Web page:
Simply heating the finished beer to 170 - 180F won't get there. The alcohol water mixture has a boiling point higher than 185 - 190F since the alcohol content is so low to begin with. What you get is an averged boiling point, so to speak.
    Not having seen the German process, I wouldn't be surprised if it weren't some form of vaccum distillation. When you lower the atmospheric pressure, the boiling point drops proportionally. A lower boiling point retains the malt flavors that would get wrecked at a higher boil. As the alcohol distills out, the mixture has a higher percentage of water and the boiling point increases to 212F. By this time the beer has taken on more cooked flavors. Water comes across as well, so the flaver is changed yet again by a condensation of malt components.

    Anyone who has distilled has seen all this occur.

  9. #9
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    Dec 2002
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    Belmont, CA, USA
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    How about freezing it...

  10. #10
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    Dec 2004
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    Mukilteo, WA
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    Freezing removes water, not alcohol. You just end up with a higher alcohol beer...........kind of the opposite of what you want.

  11. #11
    Join Date
    Mar 2006
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    Germany
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    However you look at it, there's really no easy way to do it. There are a number of methods for removing/not creating the alcohol in alcohol-free beer, but none of them is practical or really feasible for 5 - 10 gal.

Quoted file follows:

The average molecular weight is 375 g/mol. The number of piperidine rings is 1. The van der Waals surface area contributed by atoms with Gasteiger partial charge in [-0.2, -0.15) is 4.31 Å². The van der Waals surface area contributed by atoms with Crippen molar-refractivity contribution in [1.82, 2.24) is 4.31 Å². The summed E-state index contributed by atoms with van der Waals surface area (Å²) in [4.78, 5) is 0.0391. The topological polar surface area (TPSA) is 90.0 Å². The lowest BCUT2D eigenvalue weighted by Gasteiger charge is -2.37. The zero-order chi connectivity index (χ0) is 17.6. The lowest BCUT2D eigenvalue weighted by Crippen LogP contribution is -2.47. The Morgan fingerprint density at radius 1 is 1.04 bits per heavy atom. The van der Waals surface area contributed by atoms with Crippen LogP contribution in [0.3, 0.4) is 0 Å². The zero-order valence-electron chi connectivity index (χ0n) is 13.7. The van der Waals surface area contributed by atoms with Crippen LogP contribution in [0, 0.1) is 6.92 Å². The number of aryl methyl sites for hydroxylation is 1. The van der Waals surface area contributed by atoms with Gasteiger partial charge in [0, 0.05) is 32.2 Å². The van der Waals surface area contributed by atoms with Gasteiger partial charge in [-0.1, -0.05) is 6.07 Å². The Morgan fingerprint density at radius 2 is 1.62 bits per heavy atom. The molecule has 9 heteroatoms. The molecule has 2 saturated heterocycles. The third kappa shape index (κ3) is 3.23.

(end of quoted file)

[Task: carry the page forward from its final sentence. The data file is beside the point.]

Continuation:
If you want to experiment, try boiling it off and see what will happen but be prepared for the worst. (You won't ever get all of it out.)

  12. #12
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    Tadcaster, Yorkshire, UK
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    Try mashing in at high temperature to produce a low alcohol beer. As far as I know the vast majority (all??) non alcoholic / low alcohol beers currently in production use vacuum ditillation after normal brewing and fermentation. The only exception I know of was Whitbread who used to make a 1 % or thereabouts beer by mashing in at high temperature, which denatured the amylolytic enzymes rapidly so they only had a chance to produce no fermentable, non sweet tasting dextrins. I don't think it is still produced, but it tasted OK (ish) - probably a hell of a lot better than non vacuum distilled beer, but since it is no longer produced, by most peoples standards, not as good as vacuum distilled beer. I have to say I found it a bit cloying - better when mixed with other beers to dilute the alcohol if I was involved with a volume session

    Cheers.
    dick

  13. #13
    Join Date
    Mar 2006
    Location
    Germany
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    There are several methods: membrane processing (e.g. reverse osmosis), stopping or altering fermentation, vacuum distillation and various other types of distillation. Usually a combination of these is used for results.